“Frazier’s images endeavor to shed light on the people and places that mainstream media neglects to illustrate. As rural economies fail, people and resources are migrating to the coasts and cities, altering rural America. Taken by an insider who has lived in Iowa his entire life, Frazier’s photographs show us these abandoned places and describe the lives of those people who stay behind. His approach is completely different than this spring’s news stories about Iowa’ spring flooding, which presumed that the impacts, although awful, were limited to the present; nowhere on national media were reports of the long lasting effects of the flooding on Iowa’s already unstable rural economy.” — Callie Clark-Wiren, Rain Taxi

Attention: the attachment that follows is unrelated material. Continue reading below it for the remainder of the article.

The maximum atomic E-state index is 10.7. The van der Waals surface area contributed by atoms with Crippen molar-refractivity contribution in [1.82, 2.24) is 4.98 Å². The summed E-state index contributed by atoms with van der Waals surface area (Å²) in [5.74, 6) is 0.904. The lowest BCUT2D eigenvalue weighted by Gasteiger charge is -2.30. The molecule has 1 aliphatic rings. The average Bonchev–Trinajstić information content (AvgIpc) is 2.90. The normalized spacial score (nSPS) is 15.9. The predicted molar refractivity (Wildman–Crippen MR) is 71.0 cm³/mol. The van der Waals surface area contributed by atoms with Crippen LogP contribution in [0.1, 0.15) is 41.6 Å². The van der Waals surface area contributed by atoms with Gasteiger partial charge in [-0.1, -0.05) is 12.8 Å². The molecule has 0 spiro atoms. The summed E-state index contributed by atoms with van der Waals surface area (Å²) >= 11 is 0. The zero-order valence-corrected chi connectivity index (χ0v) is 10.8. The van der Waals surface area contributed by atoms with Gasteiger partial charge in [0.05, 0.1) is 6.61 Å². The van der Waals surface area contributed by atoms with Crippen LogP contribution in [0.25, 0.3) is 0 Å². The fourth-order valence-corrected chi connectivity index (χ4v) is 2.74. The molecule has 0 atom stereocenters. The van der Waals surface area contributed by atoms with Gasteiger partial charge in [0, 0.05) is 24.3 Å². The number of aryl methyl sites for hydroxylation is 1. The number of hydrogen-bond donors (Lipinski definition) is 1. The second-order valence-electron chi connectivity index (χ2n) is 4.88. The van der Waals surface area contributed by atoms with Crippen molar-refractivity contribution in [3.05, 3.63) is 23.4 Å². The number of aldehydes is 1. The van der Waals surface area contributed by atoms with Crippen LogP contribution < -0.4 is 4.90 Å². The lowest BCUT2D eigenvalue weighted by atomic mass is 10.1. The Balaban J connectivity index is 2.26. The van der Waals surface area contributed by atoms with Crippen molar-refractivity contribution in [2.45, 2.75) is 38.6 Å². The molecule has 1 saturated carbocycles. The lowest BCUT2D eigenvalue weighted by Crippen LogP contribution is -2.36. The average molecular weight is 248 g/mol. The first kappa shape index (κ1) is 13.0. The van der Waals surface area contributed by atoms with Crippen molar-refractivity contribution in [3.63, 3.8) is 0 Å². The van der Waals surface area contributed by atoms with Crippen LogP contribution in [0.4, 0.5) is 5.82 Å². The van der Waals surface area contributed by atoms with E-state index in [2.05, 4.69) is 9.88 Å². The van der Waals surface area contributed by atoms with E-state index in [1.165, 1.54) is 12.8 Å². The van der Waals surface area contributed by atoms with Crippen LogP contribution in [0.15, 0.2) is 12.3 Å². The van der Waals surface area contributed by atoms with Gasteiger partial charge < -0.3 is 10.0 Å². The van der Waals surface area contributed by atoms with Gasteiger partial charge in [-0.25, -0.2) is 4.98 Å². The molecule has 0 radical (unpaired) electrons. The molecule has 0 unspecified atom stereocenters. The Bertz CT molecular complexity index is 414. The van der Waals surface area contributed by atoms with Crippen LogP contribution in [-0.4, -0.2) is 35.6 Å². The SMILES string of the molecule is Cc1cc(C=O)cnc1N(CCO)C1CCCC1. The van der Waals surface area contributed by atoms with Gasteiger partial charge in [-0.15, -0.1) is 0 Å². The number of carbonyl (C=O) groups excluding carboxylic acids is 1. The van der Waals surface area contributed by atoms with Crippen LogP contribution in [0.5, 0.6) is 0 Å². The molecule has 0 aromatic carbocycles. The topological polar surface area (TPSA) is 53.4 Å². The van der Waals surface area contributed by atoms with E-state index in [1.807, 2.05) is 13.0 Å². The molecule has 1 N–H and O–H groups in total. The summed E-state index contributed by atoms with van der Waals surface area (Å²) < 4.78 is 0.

“If Larry McMurtry was a photographer, he might produce a book of images like Driftless: Photographs from Iowa, Frazier's black-and-white photos—which include scenes of agricultural life, winter landscapes, hunting and ‘a notorious party spot along the Iowa River’—give us both heartwarming and harrowing portraits of Iowa.” — Durham Herald-Sun

“Making pictures in rural Iowa for four years, Frazier knows firsthand the economic and cultural struggles currently playing out in the Midwest. The black-and-white images poignantly capture the tension of lives in transition. There are lots of guns, dead animals, and, similar to Frank’s imagery, parades and American flags permeate the pictures. The seemingly careless framing of Frazier’s photographs shares the same poetic grittiness of Frank’s in that it sets up a subconscious tension in the viewer.” — Mary Anne Redding, Photo-Eye